Japanese Tea Gardens

Japanese tea gardens are a fairly new garden concept, only being introduced to the Japanese culture sometime between 300 and 500 years ago.

Tea has been used in China for over 2000 years and the tea bush is an indigenous plant that grows in the Chinese landscape. Through their travels to China, the Japanese introduced tea to their own culture during the 6th century. With the influence of the new Zen religion during the 12th century, tea took on more meaning to the populace. By the 15th century, the Zen monk, Juko, transformed the drinking of tea into a ritual that is still often followed today.

When these tea ceremonies first began (more properly known as “chanoyu or sado – the Way of Tea”), invited guests would gather in simple, rustic gardens. Due to this, the gardens themselves became an important part of the ritual and Japanese tea gardens were born.

A tea garden is most often found in a small area and actually consists of two gardens in one: the outer garden (soto roji) and the inner garden (uchi roki). A middle gate called a “chumon” separates the two gardens. This gate is simple in design, often consisting of a panel of loosely woven split bamboo which is attached to upright bamboo posts. The outer garden designed like a passageway to give the feeling that you are entering a new, spiritual world. Visitors enter the outer garden through a roofed gate (called a “sotomon”), which divides the outside world from the sanctuary of the tea garden.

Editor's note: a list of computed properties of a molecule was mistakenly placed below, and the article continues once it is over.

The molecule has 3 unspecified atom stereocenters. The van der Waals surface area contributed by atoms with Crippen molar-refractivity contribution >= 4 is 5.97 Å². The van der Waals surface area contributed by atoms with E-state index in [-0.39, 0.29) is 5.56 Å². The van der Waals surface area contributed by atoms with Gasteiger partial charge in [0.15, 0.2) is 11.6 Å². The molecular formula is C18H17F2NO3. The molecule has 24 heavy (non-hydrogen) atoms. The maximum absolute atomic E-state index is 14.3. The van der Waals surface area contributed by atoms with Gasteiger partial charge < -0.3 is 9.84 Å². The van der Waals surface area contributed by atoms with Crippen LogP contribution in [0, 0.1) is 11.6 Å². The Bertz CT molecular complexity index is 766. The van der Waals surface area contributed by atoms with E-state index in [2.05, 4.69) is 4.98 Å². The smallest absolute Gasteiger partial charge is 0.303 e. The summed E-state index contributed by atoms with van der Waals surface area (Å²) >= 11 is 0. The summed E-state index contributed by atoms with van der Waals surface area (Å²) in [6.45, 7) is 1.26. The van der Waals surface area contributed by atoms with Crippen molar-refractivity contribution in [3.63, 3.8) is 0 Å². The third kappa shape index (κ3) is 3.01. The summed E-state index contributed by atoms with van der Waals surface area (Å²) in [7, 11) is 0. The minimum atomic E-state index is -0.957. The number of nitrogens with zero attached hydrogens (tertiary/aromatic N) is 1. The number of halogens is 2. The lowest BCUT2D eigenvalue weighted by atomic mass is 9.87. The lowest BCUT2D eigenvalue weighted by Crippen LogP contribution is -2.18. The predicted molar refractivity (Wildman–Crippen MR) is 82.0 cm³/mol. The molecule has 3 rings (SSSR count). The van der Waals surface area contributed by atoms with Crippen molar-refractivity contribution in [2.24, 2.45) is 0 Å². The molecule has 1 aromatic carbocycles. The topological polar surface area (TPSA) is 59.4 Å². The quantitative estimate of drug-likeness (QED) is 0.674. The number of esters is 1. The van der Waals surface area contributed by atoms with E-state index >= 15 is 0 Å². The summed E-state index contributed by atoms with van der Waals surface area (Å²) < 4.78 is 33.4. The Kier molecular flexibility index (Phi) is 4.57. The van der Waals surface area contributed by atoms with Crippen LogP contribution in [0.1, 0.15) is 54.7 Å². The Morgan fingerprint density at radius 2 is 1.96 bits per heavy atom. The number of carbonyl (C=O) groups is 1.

In the Japanese tea garden design, stepping stones and plants are placed to lead the visitor to the middle gate and the inner garden. A lantern is found along the path to light the way, as the tea ceremony was often performed during the evenings. The owner of the garden would be sure to prepare the area before the visitors arrived by sweeping it clean and sprinkling the grass and stepping stones with water. (The Japanese tea garden is also referred to as the “Roji”, which means “a dew covered path.”)

As the guests pass through the middle gate and enter the inner garden where the tea house is situated, they would find a water basin (tsukubai). Here a ritual is performed where they would cleanse their face and

mouth before entering the hut. The basin is kept low to the ground to require guests to bow down before the water, which shows humility to the “wellspring of life.” This cleansing was performed as an act of ridding oneself of worldly cares and short- comings. Once this was done, the guests would wait outside until the host invited them in. Often times a stone bench or a roofed bench (koshikake machiai) is provided outside the tea house for guests to sit on while they waited and to give them time to commune with the elements of the garden and nature.

The doorway into the tea house is called “nijiriguchi, and is deliberately made small so that the guests are once more forced to bow down in humility. This is to remind them that all that are taking part in the ceremony are equal.

The Japanese tea garden design is a wonderful choice for someone with a small to medium size backyard. The tea house itself is not large and is of an open concept. A wooden floor on the inside of the hut is where the ceremony is preformed and the inner garden provides a sense of tranquil calmness to the senses.

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